Whether or not the butterflies you raise will migrate depends on a few factors. They must be released during the appropriate time. Not all monarchs migrate and the determining factor is when (in the year) they emerge from their chrysalis. The migration begins in Canada and the northeastern US in mid-August. Monarchs in the middle states begin the migration around mid-September and the southern states do not see the migration until October. You can determine the peak migration dates for your area by visiting this link: http://www.monarchwatch.org/tagmig/peak.html. Some of the monarchs that emerge during the first migration dates for an area will migrate and some will not. The same is true for the monarchs that emerge at the end of the time period. It may be that the migration “signal” is not a strong at the beginning and end of the migration and not all of the monarchs pick it up. However, if you release your monarchs during the migration period then there is a good chance they will indeed head south. It seems that it does not matter if the monarchs were raised indoors. They will stay in the area for a few days before they react to the migration cues and head south. Also, it does not matter if you raise caterpillars from Kansas and release them in other states. All of the monarchs east of the Rocky Mountains belong to the same population and go to the same overwintering areas, where they intermix. The monarchs from one particular state do not go to just one colony to spend the winter together. The result is that the breeding that takes place in the spring occurs between monarchs from many states. Again, after you release the butterflies they will stay in the area and feed before the local cues send them on their way.
Why can't you ship larvae to me? West of the Rockies & Canada
I’m west of the Rockies (or in Canada) – where can I order larvae?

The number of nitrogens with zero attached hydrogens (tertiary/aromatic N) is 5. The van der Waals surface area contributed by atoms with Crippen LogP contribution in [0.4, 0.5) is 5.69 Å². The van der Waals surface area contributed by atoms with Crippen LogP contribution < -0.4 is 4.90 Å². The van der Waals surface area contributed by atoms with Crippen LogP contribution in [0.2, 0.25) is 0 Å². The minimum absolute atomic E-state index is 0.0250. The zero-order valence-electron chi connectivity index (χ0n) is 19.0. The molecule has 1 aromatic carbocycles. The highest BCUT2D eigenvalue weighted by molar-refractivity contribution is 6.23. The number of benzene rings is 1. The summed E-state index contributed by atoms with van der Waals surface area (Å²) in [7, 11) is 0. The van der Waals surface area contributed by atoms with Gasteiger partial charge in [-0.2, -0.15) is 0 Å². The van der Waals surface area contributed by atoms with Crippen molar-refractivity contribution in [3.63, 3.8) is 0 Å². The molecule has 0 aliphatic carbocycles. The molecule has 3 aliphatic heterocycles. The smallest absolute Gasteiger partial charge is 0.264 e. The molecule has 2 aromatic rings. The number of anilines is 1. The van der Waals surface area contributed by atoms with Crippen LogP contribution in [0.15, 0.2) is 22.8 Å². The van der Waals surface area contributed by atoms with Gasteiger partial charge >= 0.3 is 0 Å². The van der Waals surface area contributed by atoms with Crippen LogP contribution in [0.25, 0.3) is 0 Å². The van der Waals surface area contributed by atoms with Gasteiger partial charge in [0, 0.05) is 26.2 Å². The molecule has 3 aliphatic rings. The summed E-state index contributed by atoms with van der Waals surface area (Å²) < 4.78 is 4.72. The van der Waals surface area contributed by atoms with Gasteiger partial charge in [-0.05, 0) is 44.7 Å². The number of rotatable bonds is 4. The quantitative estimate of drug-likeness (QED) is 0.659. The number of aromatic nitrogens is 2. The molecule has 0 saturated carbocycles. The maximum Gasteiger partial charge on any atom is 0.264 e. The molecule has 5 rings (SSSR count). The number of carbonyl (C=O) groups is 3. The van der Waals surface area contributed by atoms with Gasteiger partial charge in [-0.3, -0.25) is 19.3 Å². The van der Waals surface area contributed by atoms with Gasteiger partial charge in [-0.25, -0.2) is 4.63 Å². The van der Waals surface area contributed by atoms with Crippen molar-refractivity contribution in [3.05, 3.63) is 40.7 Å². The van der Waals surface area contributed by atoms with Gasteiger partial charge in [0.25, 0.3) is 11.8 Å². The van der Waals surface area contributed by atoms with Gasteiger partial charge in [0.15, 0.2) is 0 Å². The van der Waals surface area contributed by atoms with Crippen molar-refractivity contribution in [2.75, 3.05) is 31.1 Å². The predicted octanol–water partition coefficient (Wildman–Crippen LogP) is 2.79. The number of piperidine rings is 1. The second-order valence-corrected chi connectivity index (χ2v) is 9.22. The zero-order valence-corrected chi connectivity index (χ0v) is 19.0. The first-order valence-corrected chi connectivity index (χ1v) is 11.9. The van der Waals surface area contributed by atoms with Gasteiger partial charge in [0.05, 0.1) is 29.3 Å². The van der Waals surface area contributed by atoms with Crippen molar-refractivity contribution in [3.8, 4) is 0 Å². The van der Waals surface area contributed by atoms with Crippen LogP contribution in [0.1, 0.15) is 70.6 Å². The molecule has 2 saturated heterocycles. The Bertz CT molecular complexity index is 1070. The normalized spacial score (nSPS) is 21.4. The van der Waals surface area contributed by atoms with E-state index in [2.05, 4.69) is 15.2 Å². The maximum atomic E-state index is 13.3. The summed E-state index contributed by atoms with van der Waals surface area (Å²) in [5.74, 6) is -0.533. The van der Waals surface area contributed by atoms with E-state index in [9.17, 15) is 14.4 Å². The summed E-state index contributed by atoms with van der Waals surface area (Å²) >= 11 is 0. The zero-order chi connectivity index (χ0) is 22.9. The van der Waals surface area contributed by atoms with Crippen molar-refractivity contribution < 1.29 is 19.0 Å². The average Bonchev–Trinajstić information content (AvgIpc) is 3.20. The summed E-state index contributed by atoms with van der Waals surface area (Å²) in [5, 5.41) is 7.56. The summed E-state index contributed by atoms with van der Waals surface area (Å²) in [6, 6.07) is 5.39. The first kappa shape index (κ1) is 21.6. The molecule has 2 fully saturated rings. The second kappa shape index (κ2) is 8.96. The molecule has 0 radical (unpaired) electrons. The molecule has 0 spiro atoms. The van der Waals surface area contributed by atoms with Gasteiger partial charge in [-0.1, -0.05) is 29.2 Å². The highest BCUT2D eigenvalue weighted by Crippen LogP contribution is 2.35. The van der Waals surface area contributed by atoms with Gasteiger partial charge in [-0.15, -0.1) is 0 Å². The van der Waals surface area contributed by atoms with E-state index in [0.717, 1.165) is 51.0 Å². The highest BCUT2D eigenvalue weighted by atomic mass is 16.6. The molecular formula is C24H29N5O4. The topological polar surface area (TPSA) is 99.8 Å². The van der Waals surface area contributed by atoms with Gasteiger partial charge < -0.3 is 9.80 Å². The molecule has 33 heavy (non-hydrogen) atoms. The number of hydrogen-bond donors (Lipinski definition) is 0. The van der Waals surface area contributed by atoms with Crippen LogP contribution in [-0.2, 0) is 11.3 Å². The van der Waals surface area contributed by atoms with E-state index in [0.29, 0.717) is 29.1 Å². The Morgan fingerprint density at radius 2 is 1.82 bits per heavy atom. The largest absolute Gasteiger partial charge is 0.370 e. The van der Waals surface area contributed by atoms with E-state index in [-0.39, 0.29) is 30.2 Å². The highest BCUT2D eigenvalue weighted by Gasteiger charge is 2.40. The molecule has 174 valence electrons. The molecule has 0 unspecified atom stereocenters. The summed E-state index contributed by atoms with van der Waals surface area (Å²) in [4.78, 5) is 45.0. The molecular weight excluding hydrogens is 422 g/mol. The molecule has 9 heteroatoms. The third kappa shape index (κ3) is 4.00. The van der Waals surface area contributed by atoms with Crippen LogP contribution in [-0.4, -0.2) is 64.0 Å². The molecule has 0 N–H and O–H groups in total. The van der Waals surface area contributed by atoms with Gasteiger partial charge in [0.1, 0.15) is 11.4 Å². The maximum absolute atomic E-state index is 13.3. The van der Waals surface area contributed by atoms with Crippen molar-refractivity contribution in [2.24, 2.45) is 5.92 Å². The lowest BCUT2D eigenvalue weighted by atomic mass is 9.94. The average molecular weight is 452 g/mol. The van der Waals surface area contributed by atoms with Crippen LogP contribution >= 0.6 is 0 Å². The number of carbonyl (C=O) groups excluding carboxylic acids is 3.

West of Rockies: There are two groups of monarchs in the United States. The group of monarchs that breed in states east of the Rocky Mountains in summer, and migrate to central Mexico annually in the fall is the Eastern Population. The other group of monarchs in the United States (cleverly dubbed the Western population) breed west of the Rocky Mountains and migrate to southern California annually. The consensus among Monarch biologists (although the topic is still debates in certain circles) is that the two populations may be genetically distinct. That is, they aren't known to interbreed. What all of the east and west business means is that, due to federal regulations, we are not able to ship larvae west of the Rocky Mountains. For information about ordering caterpillars in the western U.S., please contact the following company. Please note: Monarch Watch is not associated with this company and cannot make any guarantees about your experience. You may also be able to find additional companies using an online search engine, but you should be sure the company will be shipping your caterpillars from a location west of the Rocky Mountains.
16934 Hofacker Lane
Lower Lake, CA 95457
In Canada: Although the eastern population extends to Canada, the high cost of shipping and the large amount of paperwork involved, prevents the shipment of caterpillars Canada. If you are interested in having caterpillars shipped to Canada, please contact:
Dave Clermont Ken McGrath
424, St-Denis 500 Duplex Avenue, Suite #1803